FTC Dismisses Divestiture Action Against Axon in the Body-Worn-Camera Arena
Axon Enterprise no longer faces the prospect of having to share its intellectual property with a body-worn-camera competitor after the Federal Trade Commission (FTC) announced its dismissal of a proposed administrative action that would have required Axon to divest part of its company, including key software.
This FTC dismissal was issued after the U.S. Supreme Court ruled in Axon’s favor that the previous FTC enforcement system was unconstitutional, because agency decisions could not be appealed in federal court—a ruling that many believe will have a significant impact on multiple federal agencies.
“As I said from the beginning, no one should ever face the prospect of a government that can demand to seize your most precious assets without the ability to defend yourself in a fair and impartial court of law,” Axon founder and CEO Rick Smith said in a prepared statement.
“We made it clear that we were prepared to take the merits of our constitutional claims right back to the Supreme Court, and I’m exceedingly proud of our legal team and the inroads we forged that will now allow others to press these critically important due process and separation-of-powers issues to ultimate resolution. We at Axon remain laser focused on our mission to protect life.”
Many of the big-picture implications of the Supreme Court may not be determined fully for years, but the more immediate consequence of the Supreme Court ruling appears to be the FTC dropping its proposed administrative action against Axon.
FTC officials previously claimed that Axon’s 2018 purchase of body-worn-camera competitor Vievu—a company that Axon officials repeatedly have claimed was “failing” at the time—was harmful to competition in the body-worn-camera market. With this in mind, the FTC told Axon officials that the agency planned to require Axon to divest of its Vievu assets to create a new competitor in the body-worn-camera marketplace and to provide this new competitor with its software solution.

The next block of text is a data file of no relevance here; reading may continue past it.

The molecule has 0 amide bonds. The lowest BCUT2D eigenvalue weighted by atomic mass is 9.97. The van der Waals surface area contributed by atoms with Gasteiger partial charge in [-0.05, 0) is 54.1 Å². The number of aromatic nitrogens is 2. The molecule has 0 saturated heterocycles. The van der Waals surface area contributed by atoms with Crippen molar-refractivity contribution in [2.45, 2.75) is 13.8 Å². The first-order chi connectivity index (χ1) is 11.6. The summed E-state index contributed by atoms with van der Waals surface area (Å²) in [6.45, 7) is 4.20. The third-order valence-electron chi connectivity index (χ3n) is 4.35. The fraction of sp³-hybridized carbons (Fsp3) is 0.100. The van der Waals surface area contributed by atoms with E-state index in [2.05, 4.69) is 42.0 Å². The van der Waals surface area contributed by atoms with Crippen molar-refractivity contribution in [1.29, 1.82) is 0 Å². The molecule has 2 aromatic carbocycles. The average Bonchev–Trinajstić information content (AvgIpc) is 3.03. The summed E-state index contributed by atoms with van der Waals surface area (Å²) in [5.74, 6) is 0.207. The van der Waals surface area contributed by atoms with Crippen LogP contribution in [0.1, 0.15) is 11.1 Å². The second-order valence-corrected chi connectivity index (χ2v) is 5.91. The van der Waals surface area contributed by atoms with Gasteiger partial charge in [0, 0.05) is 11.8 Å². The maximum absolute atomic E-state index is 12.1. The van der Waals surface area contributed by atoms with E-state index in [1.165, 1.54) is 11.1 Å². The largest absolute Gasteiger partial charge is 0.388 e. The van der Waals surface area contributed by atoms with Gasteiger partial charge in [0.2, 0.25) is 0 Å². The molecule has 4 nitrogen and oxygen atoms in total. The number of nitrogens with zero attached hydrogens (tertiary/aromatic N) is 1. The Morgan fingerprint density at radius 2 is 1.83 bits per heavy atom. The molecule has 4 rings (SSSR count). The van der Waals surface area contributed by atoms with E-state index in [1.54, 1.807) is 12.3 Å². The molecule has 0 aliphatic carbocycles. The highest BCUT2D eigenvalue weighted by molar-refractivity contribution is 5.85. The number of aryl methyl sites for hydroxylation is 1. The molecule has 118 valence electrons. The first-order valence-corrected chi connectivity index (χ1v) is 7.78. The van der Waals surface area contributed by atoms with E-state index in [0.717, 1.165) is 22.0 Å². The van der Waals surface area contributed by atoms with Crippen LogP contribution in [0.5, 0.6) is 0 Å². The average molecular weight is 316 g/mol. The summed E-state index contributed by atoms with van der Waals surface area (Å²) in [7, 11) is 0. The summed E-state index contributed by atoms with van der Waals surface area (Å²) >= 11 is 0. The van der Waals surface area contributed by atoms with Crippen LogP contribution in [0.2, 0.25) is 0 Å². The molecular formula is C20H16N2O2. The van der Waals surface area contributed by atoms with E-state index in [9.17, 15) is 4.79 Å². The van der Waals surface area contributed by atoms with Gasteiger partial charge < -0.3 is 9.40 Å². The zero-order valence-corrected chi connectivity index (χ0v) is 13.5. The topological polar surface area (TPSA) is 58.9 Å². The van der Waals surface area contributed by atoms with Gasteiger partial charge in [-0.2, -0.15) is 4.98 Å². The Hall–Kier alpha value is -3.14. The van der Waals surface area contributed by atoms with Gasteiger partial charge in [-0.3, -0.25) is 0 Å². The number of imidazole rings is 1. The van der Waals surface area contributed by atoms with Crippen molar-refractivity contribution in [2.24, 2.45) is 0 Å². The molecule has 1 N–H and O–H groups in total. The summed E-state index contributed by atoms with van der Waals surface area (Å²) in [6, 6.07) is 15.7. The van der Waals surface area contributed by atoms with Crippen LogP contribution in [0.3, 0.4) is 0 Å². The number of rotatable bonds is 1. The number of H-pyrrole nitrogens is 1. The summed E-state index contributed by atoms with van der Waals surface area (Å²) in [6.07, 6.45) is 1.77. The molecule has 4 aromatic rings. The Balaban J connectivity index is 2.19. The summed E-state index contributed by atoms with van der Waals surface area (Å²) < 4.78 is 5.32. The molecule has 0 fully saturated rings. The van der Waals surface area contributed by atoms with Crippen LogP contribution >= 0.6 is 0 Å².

Axon officials indicated that the company would accept the Vievu divestiture, but it was outspoken in its opposition to the idea of releasing its software. Axon filed suit against the FTC action before the agency announced its planned divestiture action, with Axon claiming that the FTC process at the time essentially meant that any appeal would be heard by the same agency officials—and that no appeal had ever successfully overturned a decision.
“The FTC demanded not only that we undo the Vievu acquisition, but that we give them a ‘blank check’ to stand up a complete ‘clone’ of our camera and digital evidence management business,” Smith wrote in a January 2020 blog.
“We also had to provide access to all of our resources, including intellectual property and customer relationships we’ve built over 10 years.”
This case was heard by the Supreme Court, which made its ruling on the jurisdictional issue in April and remanded the constitutional challenge to a federal district court, according to the FTC order order issued on Friday about the matter.
“The FTC’s unilateral dismissal, intended to moot Axon’s advancing constitutional claims in the District of Arizona, will result in a global resolution of both cases,” Pam Petersen—Axon’s vice president of litigation and counsel of record for Axon in both the administrative and federal cases—said in a prepared statement.
“We intend to file a stipulation to dismiss our federal claims on Tuesday, ending this 5-year battle to protect our intellectual property and our investors.”
In its dismissal order, the FTC reiterated its belief that Axon’s acquisition of Vievu “effectively create[ed] a monopoly and harming both police departments and communities who fund them,” so it warranted FTC administrative action. But the FTC decided to dismiss the matter, noting that it probably would take “year of additional litigation” to continue to pursue its case.
“As it does with any enforcement action, … the Commission must constantly evaluate the deployment of its limited agency resources to ensure maximal efficacy and utility,” according to the FTC order. “Here, there are a variety of factors we must consider in pursuit of those priorities, including the increasingly unlikely possibility of reaching a timely resolution of the antitrust merits that led to the filing of our complaint in the first place.
“Based on the totality of the circumstances, we have come to the difficult conclusion that the public interest requires that this litigation no longer be continued.”